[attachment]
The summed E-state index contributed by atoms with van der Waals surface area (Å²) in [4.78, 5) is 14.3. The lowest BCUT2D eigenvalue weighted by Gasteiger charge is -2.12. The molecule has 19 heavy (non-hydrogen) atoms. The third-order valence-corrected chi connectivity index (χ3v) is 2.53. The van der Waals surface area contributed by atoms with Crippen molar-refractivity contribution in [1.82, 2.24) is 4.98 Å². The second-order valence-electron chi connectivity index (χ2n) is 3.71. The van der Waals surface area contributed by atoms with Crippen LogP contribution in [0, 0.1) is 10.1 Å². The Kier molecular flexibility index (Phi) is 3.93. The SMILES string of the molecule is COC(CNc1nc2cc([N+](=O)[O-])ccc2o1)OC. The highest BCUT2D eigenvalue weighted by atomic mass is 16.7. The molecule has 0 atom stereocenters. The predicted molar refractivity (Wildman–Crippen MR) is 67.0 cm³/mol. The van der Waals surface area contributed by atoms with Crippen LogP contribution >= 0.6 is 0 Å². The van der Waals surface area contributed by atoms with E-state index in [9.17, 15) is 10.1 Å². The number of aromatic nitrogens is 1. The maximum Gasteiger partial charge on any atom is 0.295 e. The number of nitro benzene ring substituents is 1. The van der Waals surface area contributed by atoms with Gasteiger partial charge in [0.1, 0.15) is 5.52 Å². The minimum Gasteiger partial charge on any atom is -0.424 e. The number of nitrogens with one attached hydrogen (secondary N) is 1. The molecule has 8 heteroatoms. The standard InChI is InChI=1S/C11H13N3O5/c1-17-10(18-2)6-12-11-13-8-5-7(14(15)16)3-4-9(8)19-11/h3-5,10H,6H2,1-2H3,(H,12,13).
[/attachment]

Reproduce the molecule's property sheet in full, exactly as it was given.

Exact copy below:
The summed E-state index contributed by atoms with van der Waals surface area (Å²) in [4.78, 5) is 14.3. The lowest BCUT2D eigenvalue weighted by Gasteiger charge is -2.12. The molecule has 19 heavy (non-hydrogen) atoms. The third-order valence-corrected chi connectivity index (χ3v) is 2.53. The van der Waals surface area contributed by atoms with Crippen molar-refractivity contribution in [1.82, 2.24) is 4.98 Å². The second-order valence-electron chi connectivity index (χ2n) is 3.71. The van der Waals surface area contributed by atoms with Crippen LogP contribution in [0, 0.1) is 10.1 Å². The Kier molecular flexibility index (Phi) is 3.93. The SMILES string of the molecule is COC(CNc1nc2cc([N+](=O)[O-])ccc2o1)OC. The highest BCUT2D eigenvalue weighted by atomic mass is 16.7. The molecule has 0 atom stereocenters. The predicted molar refractivity (Wildman–Crippen MR) is 67.0 cm³/mol. The van der Waals surface area contributed by atoms with Crippen LogP contribution >= 0.6 is 0 Å². The van der Waals surface area contributed by atoms with E-state index in [9.17, 15) is 10.1 Å². The number of aromatic nitrogens is 1. The maximum Gasteiger partial charge on any atom is 0.295 e. The number of nitro benzene ring substituents is 1. The van der Waals surface area contributed by atoms with Gasteiger partial charge in [0.1, 0.15) is 5.52 Å². The minimum Gasteiger partial charge on any atom is -0.424 e. The number of nitrogens with one attached hydrogen (secondary N) is 1. The molecule has 8 heteroatoms. The standard InChI is InChI=1S/C11H13N3O5/c1-17-10(18-2)6-12-11-13-8-5-7(14(15)16)3-4-9(8)19-11/h3-5,10H,6H2,1-2H3,(H,12,13).